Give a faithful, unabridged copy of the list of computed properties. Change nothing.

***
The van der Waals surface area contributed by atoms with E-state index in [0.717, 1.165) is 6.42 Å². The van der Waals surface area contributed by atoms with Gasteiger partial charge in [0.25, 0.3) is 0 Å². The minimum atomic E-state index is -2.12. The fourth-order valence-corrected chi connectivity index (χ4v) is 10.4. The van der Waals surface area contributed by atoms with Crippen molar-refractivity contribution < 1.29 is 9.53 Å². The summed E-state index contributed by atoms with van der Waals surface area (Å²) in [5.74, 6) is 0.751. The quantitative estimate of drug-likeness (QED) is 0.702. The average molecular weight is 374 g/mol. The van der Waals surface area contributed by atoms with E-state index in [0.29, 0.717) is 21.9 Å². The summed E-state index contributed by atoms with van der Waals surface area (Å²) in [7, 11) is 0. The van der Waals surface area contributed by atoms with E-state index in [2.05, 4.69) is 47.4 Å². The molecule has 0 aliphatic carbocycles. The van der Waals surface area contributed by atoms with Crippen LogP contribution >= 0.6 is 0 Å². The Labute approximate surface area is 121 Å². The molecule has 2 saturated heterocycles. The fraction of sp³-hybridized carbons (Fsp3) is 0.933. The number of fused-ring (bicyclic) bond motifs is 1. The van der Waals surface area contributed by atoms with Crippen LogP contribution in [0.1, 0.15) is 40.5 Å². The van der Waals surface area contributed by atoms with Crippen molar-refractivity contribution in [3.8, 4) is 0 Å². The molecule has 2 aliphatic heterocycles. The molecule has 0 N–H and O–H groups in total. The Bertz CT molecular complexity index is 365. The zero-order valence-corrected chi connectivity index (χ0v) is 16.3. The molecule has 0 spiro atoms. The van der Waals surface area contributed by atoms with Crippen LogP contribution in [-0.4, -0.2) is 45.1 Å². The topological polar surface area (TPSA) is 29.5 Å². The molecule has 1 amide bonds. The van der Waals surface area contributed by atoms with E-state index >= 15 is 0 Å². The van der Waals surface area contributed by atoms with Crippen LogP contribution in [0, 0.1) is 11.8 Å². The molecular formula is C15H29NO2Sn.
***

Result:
The van der Waals surface area contributed by atoms with E-state index in [0.717, 1.165) is 6.42 Å². The van der Waals surface area contributed by atoms with Gasteiger partial charge in [0.25, 0.3) is 0 Å². The minimum atomic E-state index is -2.12. The fourth-order valence-corrected chi connectivity index (χ4v) is 10.4. The van der Waals surface area contributed by atoms with Crippen molar-refractivity contribution < 1.29 is 9.53 Å². The summed E-state index contributed by atoms with van der Waals surface area (Å²) in [5.74, 6) is 0.751. The quantitative estimate of drug-likeness (QED) is 0.702. The average molecular weight is 374 g/mol. The van der Waals surface area contributed by atoms with E-state index in [0.29, 0.717) is 21.9 Å². The summed E-state index contributed by atoms with van der Waals surface area (Å²) in [7, 11) is 0. The van der Waals surface area contributed by atoms with E-state index in [2.05, 4.69) is 47.4 Å². The molecule has 0 aliphatic carbocycles. The van der Waals surface area contributed by atoms with Crippen LogP contribution >= 0.6 is 0 Å². The Labute approximate surface area is 121 Å². The molecule has 2 saturated heterocycles. The fraction of sp³-hybridized carbons (Fsp3) is 0.933. The number of fused-ring (bicyclic) bond motifs is 1. The van der Waals surface area contributed by atoms with Crippen LogP contribution in [0.1, 0.15) is 40.5 Å². The van der Waals surface area contributed by atoms with Crippen molar-refractivity contribution in [3.8, 4) is 0 Å². The molecule has 2 aliphatic heterocycles. The molecule has 0 N–H and O–H groups in total. The Bertz CT molecular complexity index is 365. The zero-order valence-corrected chi connectivity index (χ0v) is 16.3. The molecule has 0 spiro atoms. The van der Waals surface area contributed by atoms with Crippen LogP contribution in [-0.4, -0.2) is 45.1 Å². The topological polar surface area (TPSA) is 29.5 Å². The molecule has 1 amide bonds. The van der Waals surface area contributed by atoms with E-state index >= 15 is 0 Å². The van der Waals surface area contributed by atoms with Crippen LogP contribution in [0, 0.1) is 11.8 Å². The molecular formula is C15H29NO2Sn.